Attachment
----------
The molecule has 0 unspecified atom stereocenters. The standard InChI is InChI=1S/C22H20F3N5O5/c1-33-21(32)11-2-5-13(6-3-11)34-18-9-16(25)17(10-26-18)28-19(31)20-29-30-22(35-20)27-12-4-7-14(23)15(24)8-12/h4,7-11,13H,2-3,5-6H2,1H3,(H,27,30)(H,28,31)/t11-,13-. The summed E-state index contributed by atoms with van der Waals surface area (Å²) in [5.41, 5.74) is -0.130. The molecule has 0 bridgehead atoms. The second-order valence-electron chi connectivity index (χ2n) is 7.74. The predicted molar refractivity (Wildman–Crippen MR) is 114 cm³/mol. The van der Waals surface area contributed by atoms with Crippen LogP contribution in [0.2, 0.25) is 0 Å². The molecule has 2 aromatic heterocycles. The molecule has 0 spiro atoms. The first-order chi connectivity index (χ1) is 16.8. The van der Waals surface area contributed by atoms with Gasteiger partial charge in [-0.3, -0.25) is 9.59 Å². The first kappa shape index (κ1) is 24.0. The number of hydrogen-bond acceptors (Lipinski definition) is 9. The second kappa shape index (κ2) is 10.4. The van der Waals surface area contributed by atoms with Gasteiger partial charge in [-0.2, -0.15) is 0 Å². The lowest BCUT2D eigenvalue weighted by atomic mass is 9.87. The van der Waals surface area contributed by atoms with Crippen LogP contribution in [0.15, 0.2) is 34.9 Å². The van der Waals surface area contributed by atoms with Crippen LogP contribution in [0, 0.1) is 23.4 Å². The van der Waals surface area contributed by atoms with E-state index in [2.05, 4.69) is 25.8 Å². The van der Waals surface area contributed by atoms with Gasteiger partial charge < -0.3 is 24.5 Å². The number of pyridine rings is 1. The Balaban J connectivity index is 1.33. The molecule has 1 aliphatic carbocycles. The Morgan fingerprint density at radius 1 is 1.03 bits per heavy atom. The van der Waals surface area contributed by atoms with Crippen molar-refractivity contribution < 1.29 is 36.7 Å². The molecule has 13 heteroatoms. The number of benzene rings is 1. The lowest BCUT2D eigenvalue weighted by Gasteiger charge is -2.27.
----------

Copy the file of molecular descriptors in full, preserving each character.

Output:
The molecule has 0 unspecified atom stereocenters. The standard InChI is InChI=1S/C22H20F3N5O5/c1-33-21(32)11-2-5-13(6-3-11)34-18-9-16(25)17(10-26-18)28-19(31)20-29-30-22(35-20)27-12-4-7-14(23)15(24)8-12/h4,7-11,13H,2-3,5-6H2,1H3,(H,27,30)(H,28,31)/t11-,13-. The summed E-state index contributed by atoms with van der Waals surface area (Å²) in [5.41, 5.74) is -0.130. The molecule has 0 bridgehead atoms. The second-order valence-electron chi connectivity index (χ2n) is 7.74. The predicted molar refractivity (Wildman–Crippen MR) is 114 cm³/mol. The van der Waals surface area contributed by atoms with Crippen LogP contribution in [0.2, 0.25) is 0 Å². The molecule has 2 aromatic heterocycles. The molecule has 0 spiro atoms. The first-order chi connectivity index (χ1) is 16.8. The van der Waals surface area contributed by atoms with Gasteiger partial charge in [-0.3, -0.25) is 9.59 Å². The first kappa shape index (κ1) is 24.0. The number of hydrogen-bond acceptors (Lipinski definition) is 9. The second kappa shape index (κ2) is 10.4. The van der Waals surface area contributed by atoms with Gasteiger partial charge in [-0.2, -0.15) is 0 Å². The lowest BCUT2D eigenvalue weighted by atomic mass is 9.87. The van der Waals surface area contributed by atoms with Crippen LogP contribution in [0.15, 0.2) is 34.9 Å². The van der Waals surface area contributed by atoms with Crippen LogP contribution in [0, 0.1) is 23.4 Å². The van der Waals surface area contributed by atoms with E-state index in [2.05, 4.69) is 25.8 Å². The van der Waals surface area contributed by atoms with Gasteiger partial charge < -0.3 is 24.5 Å². The number of pyridine rings is 1. The Balaban J connectivity index is 1.33. The molecule has 1 aliphatic carbocycles. The Morgan fingerprint density at radius 1 is 1.03 bits per heavy atom. The van der Waals surface area contributed by atoms with Crippen molar-refractivity contribution < 1.29 is 36.7 Å². The molecule has 13 heteroatoms. The number of benzene rings is 1. The lowest BCUT2D eigenvalue weighted by Gasteiger charge is -2.27.